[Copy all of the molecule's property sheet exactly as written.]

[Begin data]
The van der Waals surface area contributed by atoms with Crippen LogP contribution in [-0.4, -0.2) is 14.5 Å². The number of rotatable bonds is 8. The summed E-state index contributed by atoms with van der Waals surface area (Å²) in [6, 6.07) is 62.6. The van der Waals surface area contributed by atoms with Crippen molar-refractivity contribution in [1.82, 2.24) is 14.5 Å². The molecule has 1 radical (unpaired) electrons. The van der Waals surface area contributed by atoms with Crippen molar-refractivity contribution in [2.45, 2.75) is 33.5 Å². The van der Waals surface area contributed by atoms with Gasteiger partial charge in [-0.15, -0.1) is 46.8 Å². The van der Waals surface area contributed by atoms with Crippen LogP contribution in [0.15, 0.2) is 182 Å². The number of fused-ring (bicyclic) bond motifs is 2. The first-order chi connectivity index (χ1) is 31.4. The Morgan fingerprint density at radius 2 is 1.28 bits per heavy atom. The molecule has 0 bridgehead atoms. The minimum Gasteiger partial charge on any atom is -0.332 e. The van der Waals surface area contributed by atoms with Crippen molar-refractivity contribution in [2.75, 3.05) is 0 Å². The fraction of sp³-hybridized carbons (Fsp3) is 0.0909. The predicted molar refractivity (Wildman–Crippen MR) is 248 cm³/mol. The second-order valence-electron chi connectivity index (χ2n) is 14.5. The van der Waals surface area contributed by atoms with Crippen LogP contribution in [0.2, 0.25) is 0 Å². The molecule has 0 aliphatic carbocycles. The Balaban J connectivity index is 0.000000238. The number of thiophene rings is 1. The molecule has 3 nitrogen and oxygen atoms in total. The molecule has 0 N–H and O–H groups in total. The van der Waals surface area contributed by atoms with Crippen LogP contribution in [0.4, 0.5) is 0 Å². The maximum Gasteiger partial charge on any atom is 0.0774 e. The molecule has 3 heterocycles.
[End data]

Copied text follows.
The van der Waals surface area contributed by atoms with Crippen LogP contribution in [-0.4, -0.2) is 14.5 Å². The number of rotatable bonds is 8. The summed E-state index contributed by atoms with van der Waals surface area (Å²) in [6, 6.07) is 62.6. The van der Waals surface area contributed by atoms with Crippen molar-refractivity contribution in [1.82, 2.24) is 14.5 Å². The molecule has 1 radical (unpaired) electrons. The van der Waals surface area contributed by atoms with Crippen molar-refractivity contribution in [2.45, 2.75) is 33.5 Å². The van der Waals surface area contributed by atoms with Gasteiger partial charge in [-0.15, -0.1) is 46.8 Å². The van der Waals surface area contributed by atoms with Crippen LogP contribution in [0.15, 0.2) is 182 Å². The number of fused-ring (bicyclic) bond motifs is 2. The first-order chi connectivity index (χ1) is 31.4. The Morgan fingerprint density at radius 2 is 1.28 bits per heavy atom. The molecule has 0 bridgehead atoms. The minimum Gasteiger partial charge on any atom is -0.332 e. The van der Waals surface area contributed by atoms with Crippen molar-refractivity contribution in [2.75, 3.05) is 0 Å². The fraction of sp³-hybridized carbons (Fsp3) is 0.0909. The predicted molar refractivity (Wildman–Crippen MR) is 248 cm³/mol. The second-order valence-electron chi connectivity index (χ2n) is 14.5. The van der Waals surface area contributed by atoms with Crippen LogP contribution in [0.2, 0.25) is 0 Å². The molecule has 0 aliphatic carbocycles. The Balaban J connectivity index is 0.000000238. The number of thiophene rings is 1. The molecule has 3 nitrogen and oxygen atoms in total. The molecule has 0 N–H and O–H groups in total. The van der Waals surface area contributed by atoms with Crippen LogP contribution in [0.4, 0.5) is 0 Å². The maximum Gasteiger partial charge on any atom is 0.0774 e. The molecule has 3 heterocycles.